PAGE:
[00:18:54] And what I quickly realized is that hunting in modern Africa is pretty much also a slaughter attitude is kill it before someone else does. And so what I was introduced to was this idea that there needed to be a stronger voice for conservation. One that wasn't attached to government and wasn't attached to big NGO, which is the nonprofit not-for-profit guys.

[00:19:17] I ran into a gentleman in his seventies who used to be a national parks and wildlife officer in the Zimbabwe government. He was one of the last, a white gentleman to leave government service. He trained me to be a tracker. He trained me to do, uh, gain capture. So this was game capture, restocking national parks.

[00:19:32] I learned how to, you know, mobilize treat animals when I was sick and move them to different countries, cross border. And that became my day-to-day. What happened was as I got closer and closer to these animals, I started to see their applied and I got involved with the relocation of eight young elephant to China from Zimbabwe by accident.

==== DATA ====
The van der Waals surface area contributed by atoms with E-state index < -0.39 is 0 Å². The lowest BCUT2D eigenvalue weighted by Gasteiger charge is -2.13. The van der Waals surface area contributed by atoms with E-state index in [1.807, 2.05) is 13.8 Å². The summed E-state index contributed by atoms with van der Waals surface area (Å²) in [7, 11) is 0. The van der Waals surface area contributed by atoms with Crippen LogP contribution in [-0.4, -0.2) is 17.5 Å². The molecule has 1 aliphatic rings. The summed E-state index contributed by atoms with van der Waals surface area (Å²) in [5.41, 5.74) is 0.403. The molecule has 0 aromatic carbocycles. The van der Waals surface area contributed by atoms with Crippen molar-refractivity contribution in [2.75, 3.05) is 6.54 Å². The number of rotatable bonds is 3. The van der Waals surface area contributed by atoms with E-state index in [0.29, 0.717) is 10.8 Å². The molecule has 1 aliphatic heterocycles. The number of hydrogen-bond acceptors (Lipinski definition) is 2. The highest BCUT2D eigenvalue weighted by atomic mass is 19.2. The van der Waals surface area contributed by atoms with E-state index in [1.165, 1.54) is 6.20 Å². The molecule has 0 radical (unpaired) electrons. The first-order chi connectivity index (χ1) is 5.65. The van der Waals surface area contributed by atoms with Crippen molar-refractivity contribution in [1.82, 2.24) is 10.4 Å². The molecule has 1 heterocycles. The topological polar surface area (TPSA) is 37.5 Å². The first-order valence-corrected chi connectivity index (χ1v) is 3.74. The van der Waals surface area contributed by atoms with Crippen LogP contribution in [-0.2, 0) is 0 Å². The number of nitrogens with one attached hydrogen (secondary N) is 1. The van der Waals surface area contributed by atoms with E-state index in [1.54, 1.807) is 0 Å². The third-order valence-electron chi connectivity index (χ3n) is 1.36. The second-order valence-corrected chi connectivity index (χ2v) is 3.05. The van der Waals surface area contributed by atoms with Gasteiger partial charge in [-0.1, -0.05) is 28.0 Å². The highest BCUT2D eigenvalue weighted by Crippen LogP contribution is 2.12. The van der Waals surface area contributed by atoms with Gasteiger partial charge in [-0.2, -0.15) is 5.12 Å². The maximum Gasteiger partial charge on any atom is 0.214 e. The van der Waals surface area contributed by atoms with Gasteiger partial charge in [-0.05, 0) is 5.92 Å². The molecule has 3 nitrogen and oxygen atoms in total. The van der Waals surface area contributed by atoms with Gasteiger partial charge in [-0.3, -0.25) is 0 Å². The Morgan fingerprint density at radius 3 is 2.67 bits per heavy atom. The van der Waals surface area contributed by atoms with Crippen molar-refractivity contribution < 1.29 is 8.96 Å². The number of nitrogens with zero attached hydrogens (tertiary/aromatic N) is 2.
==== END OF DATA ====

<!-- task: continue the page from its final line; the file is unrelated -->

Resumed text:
[00:19:52] Wasn't something I was involved with the organization of, but I was at the tail end of the logistics of it. And I saw these animals being shipped off and it broke my heart and changed my idea and concept of what was happening in Africa with wildlife completely. I woke up three months later and decided to start saving animals.

[00:20:10] So I heard stories of animals being shot under PAC rulings, which is a problem animal control ruling in Northern Zimbabwe. So I took the authorities to task and went to war with them and said, you can't continue to do this. I'm going to come up there. And I'm going to find a way to teach these animals to stay away from town.